After receiving this letter, Wareham called Niebuhr to determine what impact it might have on his eligibility for unemployment compensation.

Work at the Wisconsin Mutual site prompted a disagreement between the Union and the Employer, best summarized in correspondence between them. In a letter to Niebuhr dated September 25, 1989, Cullen stated the following:

I am writing to you to discuss the problems we have experienced with you and the laborers on the (Wisconsin Mutual Insurance) job. Your statements to your laborers and me, to the effect that the workers did not have to handle Lycon's concrete and that we should not terminate them for refusing to handle Lycon's material violate our collective bargaining agreement and may be in violation of law.

Section 9 of the contract provides that "It shall not be a violation of this Agreement nor cause for discharge if any employee in the course of his/her employment refused to cross a picket line established by the Building Trades Craft unions of the AFL-CIO." The picket line at the Wisconsin Mutual Insurance job site is established by Teamsters Local 695, not a Building Trades Craft Union. Moreover our employees use a neutral gate and do not cross a picket line on their job. By instructing your laborers that they do not have to handle Lycon's concrete, you are not only violating the contract, but you are instructing them to violate the contract. I insist that you rescind your statement to the laborers and inform them of their contractual obligation to work. We intend to hold you liable for any damages which result from the laborers refusing to handle Lycon concrete.

We are also concerned about the way we have been treated regarding the referral of men from the hiring hall. Specifically, on September 14, 1989, our foreman, Andy Blomstrom, called and spoke to Tom Fisher to tell him we would need one more laborer on September 15th. Fisher stated there were 15 men on the bench on the 14th, but when the 15th came we were told that all the men had been placed so nobody was provided to us. We are concerned that the sudden lack of men on the bench is related to our use of Lycon, Inc. or our redi-mix supplier. Under the circumstances, we feel we deserve an explanation.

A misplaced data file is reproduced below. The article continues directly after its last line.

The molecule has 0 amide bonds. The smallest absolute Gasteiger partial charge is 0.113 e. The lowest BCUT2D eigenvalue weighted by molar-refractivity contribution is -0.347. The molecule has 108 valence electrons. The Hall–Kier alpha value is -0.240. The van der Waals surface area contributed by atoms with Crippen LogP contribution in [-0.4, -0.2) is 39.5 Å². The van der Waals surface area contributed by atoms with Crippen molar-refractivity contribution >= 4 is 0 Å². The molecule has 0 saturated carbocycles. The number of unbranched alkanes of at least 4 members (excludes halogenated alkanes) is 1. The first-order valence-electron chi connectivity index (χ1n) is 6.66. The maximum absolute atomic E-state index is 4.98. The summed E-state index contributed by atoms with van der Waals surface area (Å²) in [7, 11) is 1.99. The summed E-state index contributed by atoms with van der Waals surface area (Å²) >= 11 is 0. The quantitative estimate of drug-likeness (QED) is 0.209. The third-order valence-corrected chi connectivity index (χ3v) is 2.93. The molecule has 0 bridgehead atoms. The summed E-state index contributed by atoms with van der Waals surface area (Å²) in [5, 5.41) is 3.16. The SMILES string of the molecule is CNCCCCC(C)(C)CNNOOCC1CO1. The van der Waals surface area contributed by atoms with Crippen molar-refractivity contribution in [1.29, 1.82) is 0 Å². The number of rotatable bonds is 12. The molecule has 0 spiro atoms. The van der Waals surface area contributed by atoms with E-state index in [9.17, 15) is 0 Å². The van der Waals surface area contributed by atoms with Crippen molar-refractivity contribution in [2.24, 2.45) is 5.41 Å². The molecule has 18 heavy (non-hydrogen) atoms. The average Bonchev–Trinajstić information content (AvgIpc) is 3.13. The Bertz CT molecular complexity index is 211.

According to the contract requirements, if you are not willing to refer employees -- that is employees willing to work -- we will have to get our employees elsewhere. We have a job to do and would appreciate your cooperation.

John J. Toomey, an attorney from Arnold and Kadjan Law Offices, responded to Cullen in a letter dated September 26, 1989, which states:

Robert Niebuhr of Laborers Local No. 464 has requested me to respond to your September 25, 1989 letter.

Mr. Niebuhr has never in his capacity as a business agent directed or instructed members of Local 464 not to handle a product. That is a matter of individual choice.

In Madison, Wisconsin, the Teamsters Local 695 is a member of the Madison Building Trades. Regarding statements dealing with termination, the law is clear that an employer's termination of an employee who acts in sympathy of another trade's dispute is unlawful. See Newberry Energy Corp., 227 NLRB No. 58, 94 LRRM 1307 (1976).

Regarding referrals, Local 464 stands ready to furnish you with the additional laborer you seek.

On September 15, 1989, the Union had no men available. On September 16, 1989 men were available and you were so advised. On September 26, 1989 the Union filled your request for a skilled mason tender and is sending C. Pearson to you tomorrow.

Thus, all the statements and conclusions in your September 25, 1989 letter are substantially incorrect on each and every item. Further, as you hint at future litigation in your letter, I ask that you direct all future correspondence to me rather than my client.

Lycon filed a charge against the Union with the National Labor Relations Board on October 2, 1989.

The background sketched to this point, although posing points in dispute, has not posed disputed facts. It is undisputed that Niebuhr and Cullen talked on October 6, 1989. The substance of their conversation is, however, disputed, as is a conversation Niebuhr had with Blomstrom on October 12, 1989. These points are more fully addressed below.

In a letter to the Commission dated October 13, 1989, Niebuhr stated:

We are requesting the employment of an arbitrator to settle a contractual grievance between J.P. Cullen & Son Construction Corporation and Construction and General Laborers' Union, Local No. 464, considering the following violations of our Collective Bargaining Agreement:





. . .

In a letter dated January 5, 1990, the Union's Counsel informed the Employer's Counsel that:

. . . the termination slips for the following persons are in issue at the January 11th arbitration:

1. Todd Blystone

2. Tim Adler

3. Steve Lawry

4. Tony Reisem

5. Mark Warham

The reference to Blystone is to Todd Blomstrom, Andy Blomstrom's son, who worked for the Employer on the Wisconsin Mutual site for a few days in mid-September before quitting to return to school. Blomstrom also worked for the Employer for a short time in December, 1989, before again quitting to return to school. Adler worked for the Employer at the Wisconsin Mutual site from November 8 until December 8, 1989. Lawry was transferred between the Van Hise and Wisconsin Mutual sites from September 9 through sometime around October 29, 1989. Reisem started work at the Wisconsin Mutual site on November 1, 1989, and received a termination notice on November 29, 1989. The reference to "Warham" is to Marc Wareham, whose employment history is touched upon above.